Not long ago, I was riding in the car with Andrew, my youngest son. All at once he matter-of-factly proclaimed, “Daddy, I just saw a hawk.” Once I acknowledged his proclamation he followed in his customary manner by asking a question.
“Do hawks hurt people?”
“No,” I responded, “they don’t really bother people at all.”
“Do other birds bother people?” he asked.
“No,” I said, thinking this over a bit. “Birds are just kind of doing their own thing.” After a moment I added a caveat, “Well, birds will bother you if you get too close to their house, which is their nest. They don’t like that.”
The answer satisfied him, and he entered back into his realm of contemplative thumb-sucking. It satisfied me, too. That is, until I realized how plainly I had created a metaphor.
For quite some time now I have been perturbed by silos. They are everywhere, dotting the entire landscape. They often seem innocuous and easily escape our notice. It is quite a marvel how invisible something is when it’s so familiar.
Of course, silos are not native only to my region, but occupy other cities, towns, and constituencies throughout the world. Silos are constructed over time by people.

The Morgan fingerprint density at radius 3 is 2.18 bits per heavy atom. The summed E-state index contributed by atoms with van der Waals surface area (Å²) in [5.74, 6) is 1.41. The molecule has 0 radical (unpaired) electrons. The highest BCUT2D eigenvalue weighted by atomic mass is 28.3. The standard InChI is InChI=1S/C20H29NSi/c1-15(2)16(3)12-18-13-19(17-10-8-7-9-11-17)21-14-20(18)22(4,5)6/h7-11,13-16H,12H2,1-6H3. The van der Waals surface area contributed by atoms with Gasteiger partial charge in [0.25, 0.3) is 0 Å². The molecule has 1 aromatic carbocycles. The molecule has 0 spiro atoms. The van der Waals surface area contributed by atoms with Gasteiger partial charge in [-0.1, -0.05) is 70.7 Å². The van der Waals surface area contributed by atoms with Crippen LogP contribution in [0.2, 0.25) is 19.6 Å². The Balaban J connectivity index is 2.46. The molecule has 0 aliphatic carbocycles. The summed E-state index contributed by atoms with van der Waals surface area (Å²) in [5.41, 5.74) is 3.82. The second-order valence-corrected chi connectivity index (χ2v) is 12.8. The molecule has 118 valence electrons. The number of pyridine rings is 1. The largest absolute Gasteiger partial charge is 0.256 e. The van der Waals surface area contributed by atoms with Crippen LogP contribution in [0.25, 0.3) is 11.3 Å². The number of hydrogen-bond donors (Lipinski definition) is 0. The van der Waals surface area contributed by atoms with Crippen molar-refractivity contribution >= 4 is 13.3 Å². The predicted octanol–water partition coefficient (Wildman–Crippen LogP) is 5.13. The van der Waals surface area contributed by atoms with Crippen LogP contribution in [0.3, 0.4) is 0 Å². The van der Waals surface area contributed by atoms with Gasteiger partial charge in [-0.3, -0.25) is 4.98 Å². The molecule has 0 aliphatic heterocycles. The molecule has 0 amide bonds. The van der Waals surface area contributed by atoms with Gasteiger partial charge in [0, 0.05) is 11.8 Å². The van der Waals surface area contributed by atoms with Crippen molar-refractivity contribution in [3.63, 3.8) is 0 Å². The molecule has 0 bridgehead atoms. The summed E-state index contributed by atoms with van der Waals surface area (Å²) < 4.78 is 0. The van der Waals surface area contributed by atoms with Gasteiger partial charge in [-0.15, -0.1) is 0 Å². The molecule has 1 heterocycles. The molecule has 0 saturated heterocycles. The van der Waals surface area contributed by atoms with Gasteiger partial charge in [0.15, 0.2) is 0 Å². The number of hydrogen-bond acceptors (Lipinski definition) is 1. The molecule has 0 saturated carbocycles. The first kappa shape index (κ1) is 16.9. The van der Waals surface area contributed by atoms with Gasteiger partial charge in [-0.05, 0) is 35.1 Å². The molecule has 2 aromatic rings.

Once constructed, they stand stubbornly, allowing little in or out. Once within a silo, one doesn’t have much of a view. The walls are sturdy and opaque. Light and fresh air struggle to reach the occupants inside.
Yet, these occupants so often stand just as stubbornly within the silo’s walls as those walls themselves. It’s as if there is no recollection of the life and energy offered by the world outside. Only a death grip on whatever remains within the walls, and the uncertainty of what lies beyond.
But pity they who threaten the silo!
Any threats, of reality or perception, will be met with the wrath of the mama red winged blackbird. What I didn’t have the heart to tell Andrew at the moment of his innocent questioning, was that some birds would peck your eyes out if they could.
Look Out Below!
I’m pretty sure this is what he was really looking for, but the likelihood he will need to worry about this before his brain development moves further along is slim. Of course, I will have to tell him someday.
This actually used to be a fairly common concern for me. Not too long ago I was (and hopefully will be again someday) a runner. When I first found an interest in distance running, I was living in a small Iowa town that was almost a perfect five miles in running circumference.
Five miles wasn’t quite enough, so I found myself wandering country roads fairly often. In the late spring and early summer, I often shared these roads with angry mama red-wing blackbirds who wanted to peck my eyes out.